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A Framework To Evaluate Pipeline Reproducibility Across Operating Systems

Title:

A Framework To Evaluate Pipeline Reproducibility Across Operating Systems

Scaria, Lalet ORCID: https://orcid.org/0000-0002-5088-0830 (2018) A Framework To Evaluate Pipeline Reproducibility Across Operating Systems. Masters thesis, Concordia University.

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Abstract

The lack of computational reproducibility threatens data science in several domains. In particular, it has been shown that different operating systems can lead to different analysis results. This study identifies and quantifies the effect of the operating system on neuroimaging analysis pipelines. We developed a framework to evaluate the reproducibility of these neuroimaging pipelines across operating systems. The framework themselves leverages software containerization and system-call interception to record
results provenance without having to instrument the pipelines. A tool (Repro-tools) compares results obtained under different conditions. We used our framework to evaluate the effect of the operating system on results produced by pipelines from the Human Connectome Project (HCP), a large open-data initiative to study the human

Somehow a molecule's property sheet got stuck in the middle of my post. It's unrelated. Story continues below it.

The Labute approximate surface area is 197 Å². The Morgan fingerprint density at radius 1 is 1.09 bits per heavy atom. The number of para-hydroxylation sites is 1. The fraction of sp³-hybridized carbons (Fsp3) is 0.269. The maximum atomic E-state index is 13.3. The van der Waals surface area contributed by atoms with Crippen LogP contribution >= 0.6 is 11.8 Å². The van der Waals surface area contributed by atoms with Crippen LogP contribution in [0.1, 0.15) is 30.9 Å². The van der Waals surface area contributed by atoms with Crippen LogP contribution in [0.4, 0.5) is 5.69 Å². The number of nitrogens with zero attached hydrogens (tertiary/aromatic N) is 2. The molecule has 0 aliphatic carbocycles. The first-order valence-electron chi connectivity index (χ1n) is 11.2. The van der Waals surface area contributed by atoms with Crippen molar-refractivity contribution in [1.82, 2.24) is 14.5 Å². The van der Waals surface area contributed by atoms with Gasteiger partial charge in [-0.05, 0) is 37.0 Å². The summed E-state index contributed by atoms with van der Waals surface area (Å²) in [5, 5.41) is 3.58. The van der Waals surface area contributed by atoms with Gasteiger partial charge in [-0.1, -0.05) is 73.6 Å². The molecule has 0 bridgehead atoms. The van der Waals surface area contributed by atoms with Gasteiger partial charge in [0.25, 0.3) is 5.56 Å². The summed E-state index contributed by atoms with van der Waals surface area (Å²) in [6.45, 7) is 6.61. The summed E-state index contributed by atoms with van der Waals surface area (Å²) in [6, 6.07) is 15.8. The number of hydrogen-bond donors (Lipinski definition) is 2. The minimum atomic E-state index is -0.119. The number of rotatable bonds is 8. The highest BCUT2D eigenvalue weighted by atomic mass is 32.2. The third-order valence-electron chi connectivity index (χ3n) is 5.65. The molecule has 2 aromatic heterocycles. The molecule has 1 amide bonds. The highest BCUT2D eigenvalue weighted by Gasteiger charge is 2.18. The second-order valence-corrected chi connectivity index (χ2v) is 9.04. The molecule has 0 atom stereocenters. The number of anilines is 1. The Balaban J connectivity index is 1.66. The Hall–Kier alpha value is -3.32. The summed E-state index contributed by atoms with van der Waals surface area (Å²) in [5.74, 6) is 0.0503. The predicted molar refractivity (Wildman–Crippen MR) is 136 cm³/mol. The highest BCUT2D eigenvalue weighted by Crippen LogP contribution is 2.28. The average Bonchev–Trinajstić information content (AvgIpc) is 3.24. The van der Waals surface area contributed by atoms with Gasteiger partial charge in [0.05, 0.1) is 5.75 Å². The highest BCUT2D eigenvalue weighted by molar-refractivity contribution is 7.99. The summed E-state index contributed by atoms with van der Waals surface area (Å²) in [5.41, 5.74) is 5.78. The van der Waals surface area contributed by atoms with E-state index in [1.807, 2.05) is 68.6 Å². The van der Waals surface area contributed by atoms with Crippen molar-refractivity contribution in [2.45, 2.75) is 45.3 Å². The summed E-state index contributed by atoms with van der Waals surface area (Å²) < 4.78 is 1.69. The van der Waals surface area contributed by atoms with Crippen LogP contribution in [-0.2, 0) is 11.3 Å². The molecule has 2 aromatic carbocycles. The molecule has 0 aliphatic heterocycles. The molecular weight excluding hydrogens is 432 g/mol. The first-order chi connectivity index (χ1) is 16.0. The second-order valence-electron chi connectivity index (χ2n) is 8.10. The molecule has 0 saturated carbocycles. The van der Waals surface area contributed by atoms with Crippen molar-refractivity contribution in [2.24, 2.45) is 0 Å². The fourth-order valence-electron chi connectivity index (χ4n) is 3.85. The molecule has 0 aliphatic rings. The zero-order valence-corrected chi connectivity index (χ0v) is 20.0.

brain. In particular, we focused on pre-processing pipelines for anatomical and functional data, namely PreFreeSurfer, FreeSurfer, PostFreeSurfer, and fMRIVolume. We used data from five subjects released by the HCP. Results highlight substantial differences
in the output of the HCP pipelines obtained in two versions of Linux (CentOS6 and CentOS7). Inter-OS differences corresponding to normalized root mean square errors of up to 0.27 were observed, which corresponds to visually important differences.
We provide visualizations of the most important differences for various pipeline steps. No meaningful inter-run differences were observed, which shows that the inter-OS differences do not originate from the use of pseudo-random numbers or silent crashes of the pipelines. We hypothesize that the observed inter-OS differences come from numerical instabilities in the pipelines, triggered by rounding and truncation differences that originate in the update of mathematical libraries in different systems.
An apparent solution to this issue is to freeze the execution environment using, for example, software containers. However, this would only mask instabilities while they should ultimately be corrected in the pipelines.

Divisions:Concordia University > Gina Cody School of Engineering and Computer Science > Computer Science and Software Engineering
Item Type:Thesis (Masters)
Authors:Scaria, Lalet
Institution:Concordia University
Degree Name:M.A. Sc.
Program:Software Engineering
Date:18 July 2018
Thesis Supervisor(s):Glatard, Tristan
Keywords:Reproducibility, Human Connectome Project, Neuroimaging, Big Data, Neuroinformatics, Neuroimaging Pipelines
ID Code:984061
Deposited By: Lalet Scaria
Deposited On:16 Nov 2018 16:48
Last Modified:16 Nov 2018 16:48
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